National Public Radio (NPR) in the United States is demonstrating the importance both of giving a voice to migrants in media, and of ensuring the independence of the public broadcasting platform.
As reported by another public broadcaster, the BBC (“The Immigrants Telling Stories History Missed” February 10, 2020), two young radio producers, one with Iranian and the other with Palestinian backgrounds, are leading a new podcast series that highlights stories that most people have missed in their history lessons.
As the article explains, “In their show, Rund and Ramtin try to talk about people who are underrepresented in American society. Their stories, related to current news, feature forgotten people, events, trends and policies.” These have included their own stories, the conflicts that forced their families to move to the U.S., as well as stories of people who moved out of the U.S. because of slavery — and because of its abolition.
The program is not without controversy — even over how the presenters say their names. Most of the time, names on air are “anglicised” to appeal to the audience, but NPR “supports their on-air staff who want to pronounce their names as they would in their native language.”
In their program, Throughline, Ramtin Arablouei and Rund Abdelfatah aim to draw “a line from the past to the present,” not to identify victims and scoundrels, but to widen knowledge about how past actions affect current societies.
The program “helps minorities see themselves along with their contributions and struggles in that show.”
“And for others it is an opportunity to see things differently.”
According to its website, NPR is an independent, non-profit media organization that was founded on a mission to create a more informed public. Its network of local member stations collaborates to deliver “an increasingly rare and vital mix of rigorously reported local and national stories.”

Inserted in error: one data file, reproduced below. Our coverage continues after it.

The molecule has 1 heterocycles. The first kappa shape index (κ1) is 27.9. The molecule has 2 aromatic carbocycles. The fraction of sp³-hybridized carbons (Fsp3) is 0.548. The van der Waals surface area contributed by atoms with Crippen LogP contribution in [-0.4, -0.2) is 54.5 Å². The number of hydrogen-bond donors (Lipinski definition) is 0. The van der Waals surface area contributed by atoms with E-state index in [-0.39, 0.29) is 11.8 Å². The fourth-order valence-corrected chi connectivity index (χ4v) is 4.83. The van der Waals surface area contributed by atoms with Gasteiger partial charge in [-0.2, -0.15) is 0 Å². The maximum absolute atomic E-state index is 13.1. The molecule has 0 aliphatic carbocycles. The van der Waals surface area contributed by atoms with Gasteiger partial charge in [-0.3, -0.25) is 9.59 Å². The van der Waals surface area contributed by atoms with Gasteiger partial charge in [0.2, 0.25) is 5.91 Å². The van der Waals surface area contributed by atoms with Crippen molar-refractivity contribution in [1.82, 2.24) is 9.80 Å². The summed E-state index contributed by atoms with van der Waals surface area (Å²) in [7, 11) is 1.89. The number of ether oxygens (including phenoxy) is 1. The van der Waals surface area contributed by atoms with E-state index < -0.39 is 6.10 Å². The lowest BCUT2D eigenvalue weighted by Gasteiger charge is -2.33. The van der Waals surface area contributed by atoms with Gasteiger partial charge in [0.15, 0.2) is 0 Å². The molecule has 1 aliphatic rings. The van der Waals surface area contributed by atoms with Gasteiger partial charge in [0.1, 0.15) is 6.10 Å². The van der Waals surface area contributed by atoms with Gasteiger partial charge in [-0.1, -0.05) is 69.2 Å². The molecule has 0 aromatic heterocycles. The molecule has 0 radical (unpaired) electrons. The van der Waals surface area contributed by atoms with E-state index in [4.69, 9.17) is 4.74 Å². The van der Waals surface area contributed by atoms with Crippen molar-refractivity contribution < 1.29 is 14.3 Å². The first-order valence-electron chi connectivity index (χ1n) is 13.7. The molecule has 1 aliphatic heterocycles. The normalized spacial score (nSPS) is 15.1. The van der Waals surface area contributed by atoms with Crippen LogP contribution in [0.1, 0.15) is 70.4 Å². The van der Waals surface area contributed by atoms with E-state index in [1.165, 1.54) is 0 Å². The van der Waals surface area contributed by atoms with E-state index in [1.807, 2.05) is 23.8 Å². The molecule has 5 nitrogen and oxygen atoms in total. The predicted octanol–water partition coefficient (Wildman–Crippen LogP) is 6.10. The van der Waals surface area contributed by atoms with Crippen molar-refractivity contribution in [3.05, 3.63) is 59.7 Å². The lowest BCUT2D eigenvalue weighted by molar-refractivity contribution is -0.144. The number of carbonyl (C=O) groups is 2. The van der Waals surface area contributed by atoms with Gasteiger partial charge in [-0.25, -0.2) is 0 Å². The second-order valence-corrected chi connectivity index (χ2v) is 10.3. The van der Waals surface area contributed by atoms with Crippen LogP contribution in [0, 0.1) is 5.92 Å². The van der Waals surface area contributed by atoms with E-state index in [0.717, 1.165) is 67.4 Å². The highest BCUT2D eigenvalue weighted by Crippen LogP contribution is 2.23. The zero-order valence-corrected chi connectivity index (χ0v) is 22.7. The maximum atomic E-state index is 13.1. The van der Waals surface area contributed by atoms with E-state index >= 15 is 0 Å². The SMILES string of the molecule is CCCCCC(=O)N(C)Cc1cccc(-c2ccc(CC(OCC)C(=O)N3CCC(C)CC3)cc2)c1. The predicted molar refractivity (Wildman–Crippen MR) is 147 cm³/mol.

A large portion (currently 68 per cent) of NPR’s revenue comes from dues and fees paid by its member stations and underwriting from corporate sponsors that do not influence NPR’s coverage. Nor do NPR journalists have a role in selecting corporate sponsors.
For now it’s a model that seems to be working. In 2018, five NPR programs won national Edward R. Murrow awards, which are among the most respected journalism awards in the world.
The clamour for racial diversity in the newsroom is growing, not just in the United States but in other migrant destination countries like Canada. Last January 28, the Canadian Association of Black Journalists (CABJ) and Canadian Journalists of Colour (CJOC) issued a call to action for media diversity, stating that “Canadian newsrooms and media coverage are not truly representative of our country’s racial diversity.”
It noted that even at the CBC, the nation’s public broadcasting company, people of colour and Indigenous peoples comprise less than 15 per cent of staff, “which is not representative of the more than 20 per cent of people of colour who make up Canada’s total population.”